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Landowners

The addition of an American kestrel nest box onto your property should provide a mutual benefit to the landowner and the kestrels. This is because kestrels eat a wide variety of prey items, many of which are considered pest species by farmers and ranchers.

 

Kestrels are about the size of a blue jay so you do not have to worry about your pets being taken by kestrels (free ranging chicks would probably be considered prey though). Cats in particular would prey on kestrels given the chance.

Cost:

There is no cost to the landowner (in certain provinces and territories), the nest boxes are free because they have been funded through grants. See the individual provinces and territories pages for a list of sponsors.

 

Diet:

Kestrels are known to eat a wide variety of small prey items including mammals, birds, amphibians, reptiles and invertebrates. Based upon my observations of individuals and remains in nest boxes in the Peace Region the kestrels have been eating a lot of voles and grasshoppers. I do on occasion find small bird feathers, a snake skeleton or dragonfly wings but it appears that voles and other invertebrates are forming the bulk of their diet. 

Nest Box Competition:

European starlings are the biggest competitor for nest boxes that kestrels have. This is because the starlings are large enough to fight kestrels for use of the nest box with their long spear like bill. Starlings are invasive and thus are not protected and can be removed from competing for the nest box. The most effective way to reduce this competition is trapping or shooting the adults.  The alternative to that is to constantly remove starling nests and eggs. 

If you are getting starlings in kestrel nest boxes this would require the most monitoring effort because you will be constantly removing starling nests. However, I have seen no evidence that starling are outcompeting kestrels for nest boxes I have installed in Alberta and the kestrels in Montana are also showing strong signs they are outcompeting starlings. I'm sure there are cases where starlings outcompete kestrels in Alberta but I have not being seeing that in the Peace Region or the Hussar area despite starlings being present in both of those areas.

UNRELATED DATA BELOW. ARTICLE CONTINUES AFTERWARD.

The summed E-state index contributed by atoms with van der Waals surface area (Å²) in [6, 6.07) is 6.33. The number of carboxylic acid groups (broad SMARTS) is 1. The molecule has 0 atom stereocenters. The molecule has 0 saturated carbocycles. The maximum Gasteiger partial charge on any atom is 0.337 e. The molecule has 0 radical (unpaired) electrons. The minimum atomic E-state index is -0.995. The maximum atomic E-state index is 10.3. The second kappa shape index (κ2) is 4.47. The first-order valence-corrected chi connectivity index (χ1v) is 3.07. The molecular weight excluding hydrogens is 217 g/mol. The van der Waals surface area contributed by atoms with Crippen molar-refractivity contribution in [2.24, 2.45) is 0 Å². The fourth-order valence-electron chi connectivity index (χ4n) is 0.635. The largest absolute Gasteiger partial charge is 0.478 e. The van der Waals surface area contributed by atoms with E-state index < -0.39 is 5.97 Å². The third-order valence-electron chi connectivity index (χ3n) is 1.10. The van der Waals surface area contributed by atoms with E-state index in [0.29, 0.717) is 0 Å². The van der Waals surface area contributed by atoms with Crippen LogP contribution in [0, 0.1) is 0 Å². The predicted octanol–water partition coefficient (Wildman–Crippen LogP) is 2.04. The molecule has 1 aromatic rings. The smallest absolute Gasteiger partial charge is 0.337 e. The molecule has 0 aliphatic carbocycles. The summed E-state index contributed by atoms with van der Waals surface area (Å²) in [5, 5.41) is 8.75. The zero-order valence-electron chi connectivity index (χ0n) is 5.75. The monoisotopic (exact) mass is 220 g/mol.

Monitor & Maintenance:

Detailed information can be found under the Citizen Science page for the kestrel program but the following is a basic run down of the activities for monitoring the nest boxes:

Minimal: clean out the nest box in the fall or early spring and repair any damaged pieces

Normal: check box every 1-3 weeks from May to July for nesting activity or progression of the nestlings

Maximum: check every few days/weekly from May to July for nesting activity or progression of the nestlings

 

Ideally all of the nest boxes will be "normally" monitored but if the landowner and/or volunteer mutually agree to "maximize" the monitoring that would probably be beneficial. 

Landowner Information

If you are interested in a kestrel nest box on your property email me (info@warneinthewild.com). The information I need from interested landowners includes:

-name and contact information

-legal land location and if your land consists of cereal crops, hay land or pasture

-if you or someone you know will be monitoring and maintaining the nest box

-if you would allow volunteers to monitor/maintain the nest boxes

Legal:

Warne in the Wild and its owner(s) are not responsible for any actions, incidents, injuries etc. that may occur while you are involved with the kestrel nest box program. You are solely responsible as a landowner for any actions you take in regards to the kestrel nest box program and the volunteers agree to be solely responsible for their actions relating to the kestrel nest box program.